I’ve written before here about my enduring appreciation of The Avengers (NOT The Marvel Avengers.) On June 25th of last year, an inevitable day came to pass when series star Patrick Macnee died at age 93 of natural causes after a long and full life. I held off from viewing any episodes for four or five months after that, as I wasn’t sure if knowing that Steed (the central character) was no longer with us would affect my perception of the many episodes he left behind and continuing to watch the show.
When I did pull out the DVDs again, I deliberately chose a Steed centric episode from what many fans consider the series’ best season, its last in black and white, to honor Macnee in my mind. To my surprise, the episode endured in nearly the same way as before, and I even felt I was looking at it with fresh eyes. This could have been because of a long gap in viewing episodes, the changed circumstances without Macnee, my long-lasting appreciation of British culture on the whole, or some other reason entirely. Whatever the case, not only did the episode continue to feel like “visual comfort food” – my occasional term for watching the show – it still felt fresh in the present day, now just over 50 years after it was first transmitted.
In the past couple weeks, for one reason or another, that appreciation has grown into a celebration, as I’ve watched more episodes in a month-long time frame (or so) than over the past five years. They all continue to be emblematic of the 1960’s era in which they were made. However, based on certain aesthetic choices of the series producers, perhaps centered around decisions to have limited extras and not too much rooting in that same era, the episodes can come forward in time and still remain just as entertaining and relevant. If Steed and his various partners were seen dancing in Swinging London or hanging out at a Stones or Beatles concert (which they may have done in their off-screen time), the impression would be more nostalgic and arguably dated.
As it is now, the shows stand on their own terms, and they are each like little mini-films within themselves, as more than one writer about the series has come to observe. And I know I’m not the only one for whom this continuing appreciation of this series endures.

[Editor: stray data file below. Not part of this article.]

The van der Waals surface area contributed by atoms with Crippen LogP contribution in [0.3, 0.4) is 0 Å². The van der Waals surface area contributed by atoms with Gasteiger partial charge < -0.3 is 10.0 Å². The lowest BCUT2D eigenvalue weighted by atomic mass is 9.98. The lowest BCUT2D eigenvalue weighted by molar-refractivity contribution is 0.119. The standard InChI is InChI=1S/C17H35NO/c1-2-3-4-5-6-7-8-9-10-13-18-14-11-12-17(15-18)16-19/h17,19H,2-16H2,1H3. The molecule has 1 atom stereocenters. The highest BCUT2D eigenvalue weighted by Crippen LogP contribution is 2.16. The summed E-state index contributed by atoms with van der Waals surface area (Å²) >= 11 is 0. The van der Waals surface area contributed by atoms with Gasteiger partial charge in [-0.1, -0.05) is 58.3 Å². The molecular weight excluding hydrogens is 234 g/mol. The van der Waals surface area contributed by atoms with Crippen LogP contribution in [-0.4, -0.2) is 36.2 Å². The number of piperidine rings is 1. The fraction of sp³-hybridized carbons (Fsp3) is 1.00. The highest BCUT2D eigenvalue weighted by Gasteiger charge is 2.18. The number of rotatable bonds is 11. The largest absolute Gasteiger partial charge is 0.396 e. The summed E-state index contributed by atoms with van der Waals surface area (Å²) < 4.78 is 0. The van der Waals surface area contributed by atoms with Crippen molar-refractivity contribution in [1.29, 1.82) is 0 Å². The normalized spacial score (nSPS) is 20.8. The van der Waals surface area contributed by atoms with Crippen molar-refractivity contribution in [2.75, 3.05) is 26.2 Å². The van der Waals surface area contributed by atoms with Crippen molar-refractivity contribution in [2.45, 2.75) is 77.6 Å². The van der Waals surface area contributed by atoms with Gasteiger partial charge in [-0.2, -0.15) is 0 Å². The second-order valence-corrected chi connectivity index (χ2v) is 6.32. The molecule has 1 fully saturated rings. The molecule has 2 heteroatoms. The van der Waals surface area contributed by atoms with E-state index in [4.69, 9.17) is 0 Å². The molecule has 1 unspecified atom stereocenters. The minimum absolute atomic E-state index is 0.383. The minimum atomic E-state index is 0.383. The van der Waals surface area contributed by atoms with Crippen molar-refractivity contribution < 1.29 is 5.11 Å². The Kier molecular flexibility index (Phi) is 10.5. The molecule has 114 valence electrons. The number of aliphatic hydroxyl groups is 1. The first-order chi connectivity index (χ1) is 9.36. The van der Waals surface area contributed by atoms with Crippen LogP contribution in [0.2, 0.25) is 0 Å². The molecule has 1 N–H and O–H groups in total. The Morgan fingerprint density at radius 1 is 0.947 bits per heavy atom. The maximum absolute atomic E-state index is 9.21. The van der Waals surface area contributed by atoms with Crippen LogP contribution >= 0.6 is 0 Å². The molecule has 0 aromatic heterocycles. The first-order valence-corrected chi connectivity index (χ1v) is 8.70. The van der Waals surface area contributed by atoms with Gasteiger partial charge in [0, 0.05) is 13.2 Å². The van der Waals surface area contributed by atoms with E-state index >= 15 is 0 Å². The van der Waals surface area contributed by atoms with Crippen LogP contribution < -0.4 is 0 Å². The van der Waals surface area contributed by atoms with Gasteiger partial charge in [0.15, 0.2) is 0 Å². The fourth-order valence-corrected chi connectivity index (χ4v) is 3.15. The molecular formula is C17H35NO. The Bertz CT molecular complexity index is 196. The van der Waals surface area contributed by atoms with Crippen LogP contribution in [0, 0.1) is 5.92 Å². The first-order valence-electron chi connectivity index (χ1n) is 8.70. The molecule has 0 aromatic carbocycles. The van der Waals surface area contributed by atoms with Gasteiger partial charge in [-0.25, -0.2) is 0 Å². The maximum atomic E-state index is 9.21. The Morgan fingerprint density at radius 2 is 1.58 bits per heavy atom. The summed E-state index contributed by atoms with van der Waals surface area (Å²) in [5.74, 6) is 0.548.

Just received a form email from British Airways, and their distinct phrasing caught my eye. Wouldn’t it be nice if USA organizations sent emails as straightforward (yet stylish) as this.
You have previously confirmed you would like to receive information about the latest offers, products and services from British Airways.
We are currently carrying out some housekeeping on our database and we’d like to ensure you are still happy to receive this information.
If you wish to continue receiving communications from British Airways, you need do nothing further. If you no longer wish to hear from us, you can unsubscribe here
My time in London is now in the rearview mirror and I hope to be back there again soon. Or at least sooner than 7 years from now!
As befitting a world class cultural center, my visit allowed for taking in of two films not yet released in the USA.
The first, Ex Machina, was an excellent and positive example of mismarketing. I recall the film’s trailer promising an explosive and somewhat action packed adventure and suggesting that the movie would be a familiar “rise of the machines” type action drama.
But the real film turned out to be a surprisingly intimate and provocative drama, with a few traces of action, that asks timely questions about the nature of intelligence and humanity. While the debate between man and machine is also covered along the lines of Blade Runner or some other of its cinematic cousins, this film also adds a gendered element where the machine is considered a female, while (her) observers and makers are male. In its use of an artificial or foreign female protagonist, the film recalls last year’s Under the Skin and could be seen as a continuation of that same story.